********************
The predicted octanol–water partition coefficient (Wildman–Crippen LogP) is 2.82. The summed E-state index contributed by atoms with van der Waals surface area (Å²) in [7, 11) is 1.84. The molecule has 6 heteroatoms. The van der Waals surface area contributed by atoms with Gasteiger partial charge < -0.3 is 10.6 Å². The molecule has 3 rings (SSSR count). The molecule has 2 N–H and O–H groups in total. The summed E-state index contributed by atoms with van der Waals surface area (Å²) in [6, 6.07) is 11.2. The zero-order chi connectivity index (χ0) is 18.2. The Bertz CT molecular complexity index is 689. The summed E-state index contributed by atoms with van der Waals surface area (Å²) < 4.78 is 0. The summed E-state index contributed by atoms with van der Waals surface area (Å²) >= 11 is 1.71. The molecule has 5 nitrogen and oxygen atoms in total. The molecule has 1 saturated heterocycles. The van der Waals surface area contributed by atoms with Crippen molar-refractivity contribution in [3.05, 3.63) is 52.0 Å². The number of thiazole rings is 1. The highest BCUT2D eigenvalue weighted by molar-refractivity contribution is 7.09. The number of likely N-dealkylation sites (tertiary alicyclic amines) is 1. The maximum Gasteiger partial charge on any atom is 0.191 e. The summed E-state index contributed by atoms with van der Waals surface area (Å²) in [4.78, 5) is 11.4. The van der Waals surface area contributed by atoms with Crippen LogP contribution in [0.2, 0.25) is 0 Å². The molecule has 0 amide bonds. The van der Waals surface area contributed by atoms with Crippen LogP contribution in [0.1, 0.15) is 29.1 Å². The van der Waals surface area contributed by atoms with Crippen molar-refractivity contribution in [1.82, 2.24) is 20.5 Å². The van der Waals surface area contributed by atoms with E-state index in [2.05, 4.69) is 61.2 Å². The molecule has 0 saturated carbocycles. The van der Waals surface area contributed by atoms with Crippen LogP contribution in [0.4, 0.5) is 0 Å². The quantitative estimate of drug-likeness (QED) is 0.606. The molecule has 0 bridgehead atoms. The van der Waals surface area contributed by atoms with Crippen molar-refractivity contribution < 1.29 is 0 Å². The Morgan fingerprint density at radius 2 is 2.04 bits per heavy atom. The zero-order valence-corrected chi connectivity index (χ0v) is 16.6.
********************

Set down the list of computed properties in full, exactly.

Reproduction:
The predicted octanol–water partition coefficient (Wildman–Crippen LogP) is 2.82. The summed E-state index contributed by atoms with van der Waals surface area (Å²) in [7, 11) is 1.84. The molecule has 6 heteroatoms. The van der Waals surface area contributed by atoms with Gasteiger partial charge < -0.3 is 10.6 Å². The molecule has 3 rings (SSSR count). The molecule has 2 N–H and O–H groups in total. The summed E-state index contributed by atoms with van der Waals surface area (Å²) in [6, 6.07) is 11.2. The zero-order chi connectivity index (χ0) is 18.2. The Bertz CT molecular complexity index is 689. The summed E-state index contributed by atoms with van der Waals surface area (Å²) < 4.78 is 0. The summed E-state index contributed by atoms with van der Waals surface area (Å²) >= 11 is 1.71. The molecule has 5 nitrogen and oxygen atoms in total. The molecule has 1 saturated heterocycles. The van der Waals surface area contributed by atoms with Crippen molar-refractivity contribution in [3.05, 3.63) is 52.0 Å². The number of thiazole rings is 1. The highest BCUT2D eigenvalue weighted by molar-refractivity contribution is 7.09. The number of likely N-dealkylation sites (tertiary alicyclic amines) is 1. The maximum Gasteiger partial charge on any atom is 0.191 e. The summed E-state index contributed by atoms with van der Waals surface area (Å²) in [4.78, 5) is 11.4. The van der Waals surface area contributed by atoms with Crippen LogP contribution in [0.2, 0.25) is 0 Å². The molecule has 0 amide bonds. The van der Waals surface area contributed by atoms with Crippen LogP contribution in [0.1, 0.15) is 29.1 Å². The van der Waals surface area contributed by atoms with Crippen molar-refractivity contribution in [1.82, 2.24) is 20.5 Å². The van der Waals surface area contributed by atoms with E-state index in [2.05, 4.69) is 61.2 Å². The molecule has 0 saturated carbocycles. The van der Waals surface area contributed by atoms with Crippen LogP contribution in [0.4, 0.5) is 0 Å². The quantitative estimate of drug-likeness (QED) is 0.606. The molecule has 0 bridgehead atoms. The van der Waals surface area contributed by atoms with Crippen molar-refractivity contribution < 1.29 is 0 Å². The Morgan fingerprint density at radius 2 is 2.04 bits per heavy atom. The zero-order valence-corrected chi connectivity index (χ0v) is 16.6.